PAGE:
Superfinishing to the Rescue

Increasingly tight tolerances between mating surfaces, especially on wear parts, call for additional processing.


Metalworking is often a violent process. During milling, turning and grinding, the removal of metal creates a rugged, microscopic landscape on the workpiece that resembles mountain peaks and valleys. It is known as an amorphous zone. Increasingly tight tolerances between mating surfaces, especially on wear parts, call for additional processing.

The process called superfinishing, also known as microfinishing, is a secondary operation that follows grinding or hard turning operations as a last surface preparation operation. The process removes surface finish peaks and provides a good load-bearing surface of undisturbed base metal, hardness and structure. Superfinishing is a high precision operation for removing minute amounts of surface material on dimensionally finished parts. The process uses fine grit adhesive particles bounded in stick form for cylindrical work, and in cup or cylindrical form for spherical work.

During superfinishing, a stick oscillates rapidly with a short stroke while the workpiece rotates. The stick may transverse a long piece of material, or the workpiece may throughfeed under the stone. As the abrasive oscillates, the parts rotate or oscillate under the cup or cylinder, producing micro-fine chips.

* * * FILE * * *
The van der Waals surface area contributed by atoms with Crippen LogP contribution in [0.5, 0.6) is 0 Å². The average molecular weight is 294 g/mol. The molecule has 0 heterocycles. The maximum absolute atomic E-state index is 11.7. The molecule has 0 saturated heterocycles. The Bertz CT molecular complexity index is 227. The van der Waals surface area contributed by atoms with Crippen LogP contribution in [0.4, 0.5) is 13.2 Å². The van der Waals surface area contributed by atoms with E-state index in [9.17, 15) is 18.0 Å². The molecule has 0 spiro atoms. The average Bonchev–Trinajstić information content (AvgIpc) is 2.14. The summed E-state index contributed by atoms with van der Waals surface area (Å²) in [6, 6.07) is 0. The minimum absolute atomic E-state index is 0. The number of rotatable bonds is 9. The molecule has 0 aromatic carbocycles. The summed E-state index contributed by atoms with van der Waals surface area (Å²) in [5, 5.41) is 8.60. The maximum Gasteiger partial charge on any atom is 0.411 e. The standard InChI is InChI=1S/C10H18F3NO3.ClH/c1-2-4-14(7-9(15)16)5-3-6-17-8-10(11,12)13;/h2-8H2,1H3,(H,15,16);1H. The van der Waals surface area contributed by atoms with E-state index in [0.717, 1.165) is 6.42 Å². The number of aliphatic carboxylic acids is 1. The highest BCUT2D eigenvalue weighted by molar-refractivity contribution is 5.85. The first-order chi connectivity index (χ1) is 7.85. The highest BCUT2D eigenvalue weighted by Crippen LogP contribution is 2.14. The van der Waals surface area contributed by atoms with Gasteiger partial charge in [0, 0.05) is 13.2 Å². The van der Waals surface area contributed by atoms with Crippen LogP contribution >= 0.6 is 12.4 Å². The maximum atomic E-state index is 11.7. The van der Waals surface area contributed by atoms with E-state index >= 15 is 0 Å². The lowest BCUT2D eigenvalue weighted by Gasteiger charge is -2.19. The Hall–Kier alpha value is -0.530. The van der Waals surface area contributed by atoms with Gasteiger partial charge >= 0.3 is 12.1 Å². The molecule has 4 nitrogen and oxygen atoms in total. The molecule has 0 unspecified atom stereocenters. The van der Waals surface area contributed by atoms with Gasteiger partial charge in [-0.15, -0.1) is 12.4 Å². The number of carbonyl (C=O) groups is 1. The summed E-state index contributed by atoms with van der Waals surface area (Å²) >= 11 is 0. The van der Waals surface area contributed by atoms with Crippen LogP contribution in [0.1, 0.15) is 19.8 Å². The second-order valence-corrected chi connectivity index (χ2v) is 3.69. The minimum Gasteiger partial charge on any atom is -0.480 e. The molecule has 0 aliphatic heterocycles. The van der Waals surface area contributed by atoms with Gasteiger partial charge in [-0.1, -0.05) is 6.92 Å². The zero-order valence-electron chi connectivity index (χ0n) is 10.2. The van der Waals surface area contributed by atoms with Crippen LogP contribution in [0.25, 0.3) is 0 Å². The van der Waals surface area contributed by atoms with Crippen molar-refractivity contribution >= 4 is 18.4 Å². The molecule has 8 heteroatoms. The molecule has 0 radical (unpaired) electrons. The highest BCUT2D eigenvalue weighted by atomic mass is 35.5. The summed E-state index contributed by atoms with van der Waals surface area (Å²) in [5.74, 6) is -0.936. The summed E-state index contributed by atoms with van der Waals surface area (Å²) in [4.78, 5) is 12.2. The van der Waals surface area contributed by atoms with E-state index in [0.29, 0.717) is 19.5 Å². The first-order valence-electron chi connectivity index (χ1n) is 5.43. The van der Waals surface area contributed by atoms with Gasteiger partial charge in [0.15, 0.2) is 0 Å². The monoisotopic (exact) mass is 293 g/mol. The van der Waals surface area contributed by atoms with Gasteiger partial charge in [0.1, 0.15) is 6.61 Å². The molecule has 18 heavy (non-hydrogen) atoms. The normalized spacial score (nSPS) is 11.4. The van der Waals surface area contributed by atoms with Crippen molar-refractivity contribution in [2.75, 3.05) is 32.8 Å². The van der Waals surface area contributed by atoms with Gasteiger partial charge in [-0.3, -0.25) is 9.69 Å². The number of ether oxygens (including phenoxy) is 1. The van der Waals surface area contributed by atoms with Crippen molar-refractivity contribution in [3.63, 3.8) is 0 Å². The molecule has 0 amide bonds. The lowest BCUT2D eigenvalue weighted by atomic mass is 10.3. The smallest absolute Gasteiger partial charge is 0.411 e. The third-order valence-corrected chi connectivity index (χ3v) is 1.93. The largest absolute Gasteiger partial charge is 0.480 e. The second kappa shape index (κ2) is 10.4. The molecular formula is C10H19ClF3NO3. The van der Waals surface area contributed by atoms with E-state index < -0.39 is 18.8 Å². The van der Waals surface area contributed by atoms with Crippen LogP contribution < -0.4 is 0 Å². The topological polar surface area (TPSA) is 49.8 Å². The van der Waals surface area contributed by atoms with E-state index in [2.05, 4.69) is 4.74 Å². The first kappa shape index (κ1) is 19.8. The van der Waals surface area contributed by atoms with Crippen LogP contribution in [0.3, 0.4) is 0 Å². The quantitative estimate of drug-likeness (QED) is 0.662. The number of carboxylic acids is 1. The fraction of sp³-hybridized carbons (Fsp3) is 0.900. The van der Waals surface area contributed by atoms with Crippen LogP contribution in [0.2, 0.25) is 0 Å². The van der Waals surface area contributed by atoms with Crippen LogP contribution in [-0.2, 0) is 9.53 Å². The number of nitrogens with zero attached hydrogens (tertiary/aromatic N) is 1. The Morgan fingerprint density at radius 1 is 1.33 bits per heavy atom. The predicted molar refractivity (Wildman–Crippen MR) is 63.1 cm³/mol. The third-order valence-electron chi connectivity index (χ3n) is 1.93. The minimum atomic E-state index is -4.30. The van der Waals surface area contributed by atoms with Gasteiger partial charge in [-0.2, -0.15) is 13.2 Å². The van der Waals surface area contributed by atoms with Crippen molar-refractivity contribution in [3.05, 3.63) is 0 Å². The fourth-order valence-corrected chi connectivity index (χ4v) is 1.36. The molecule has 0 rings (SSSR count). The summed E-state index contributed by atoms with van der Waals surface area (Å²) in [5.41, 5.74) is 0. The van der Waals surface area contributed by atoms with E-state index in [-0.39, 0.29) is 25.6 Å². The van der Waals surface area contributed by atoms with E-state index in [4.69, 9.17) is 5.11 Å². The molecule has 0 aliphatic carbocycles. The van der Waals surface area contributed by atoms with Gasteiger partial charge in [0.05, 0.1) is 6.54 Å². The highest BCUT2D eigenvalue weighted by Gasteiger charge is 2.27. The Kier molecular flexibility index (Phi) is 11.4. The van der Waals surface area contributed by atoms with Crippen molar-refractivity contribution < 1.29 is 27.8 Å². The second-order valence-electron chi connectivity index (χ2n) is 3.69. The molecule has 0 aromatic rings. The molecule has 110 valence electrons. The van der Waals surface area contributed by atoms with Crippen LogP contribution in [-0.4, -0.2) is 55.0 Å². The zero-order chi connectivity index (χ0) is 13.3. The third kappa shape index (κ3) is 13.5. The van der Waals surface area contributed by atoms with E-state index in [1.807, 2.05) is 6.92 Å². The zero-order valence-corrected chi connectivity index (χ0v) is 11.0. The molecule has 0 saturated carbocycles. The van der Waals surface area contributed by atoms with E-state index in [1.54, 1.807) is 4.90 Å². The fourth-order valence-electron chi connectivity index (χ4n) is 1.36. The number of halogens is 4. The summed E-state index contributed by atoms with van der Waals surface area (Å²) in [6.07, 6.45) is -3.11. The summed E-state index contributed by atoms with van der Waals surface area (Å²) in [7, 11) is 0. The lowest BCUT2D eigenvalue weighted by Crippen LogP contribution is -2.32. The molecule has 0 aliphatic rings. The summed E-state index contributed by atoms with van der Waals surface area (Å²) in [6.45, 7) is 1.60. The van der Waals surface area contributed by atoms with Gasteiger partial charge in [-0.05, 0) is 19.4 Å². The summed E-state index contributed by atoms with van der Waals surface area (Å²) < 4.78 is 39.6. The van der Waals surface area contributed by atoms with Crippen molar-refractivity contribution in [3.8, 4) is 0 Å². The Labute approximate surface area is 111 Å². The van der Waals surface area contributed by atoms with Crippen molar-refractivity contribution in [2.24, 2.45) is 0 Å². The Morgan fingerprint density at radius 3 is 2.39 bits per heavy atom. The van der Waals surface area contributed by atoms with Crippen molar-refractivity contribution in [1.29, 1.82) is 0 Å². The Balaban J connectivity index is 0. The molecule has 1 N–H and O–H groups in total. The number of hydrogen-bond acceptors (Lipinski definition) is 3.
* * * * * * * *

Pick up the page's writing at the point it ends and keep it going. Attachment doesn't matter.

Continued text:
Shops that use the traditional superfinishing production methods that require a roughing followed by a finishing pass must use two dedicated machines or stop production and reset a single machine.

Read “Multitasking for Micro-Finishing” to learn about a shop who has devised a feed system for its superfinishing machines.

To read about a shop who has developed a retrofitted superfinishing attachment for shops looking to add this capability without purchasing a whole new machine, visit “Bolt-On Microfinishing.” 

 

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Bolt-On Microfinishing

The process of microfinishing or superfinishing, as it's also known, is finding wider application in metalworking. Demands for better performance in rotating components coupled with tighter manufacturing tolerances is leading shops to look at microfinishing as a final process step to achieve low and sub-micron finishes on ground parts.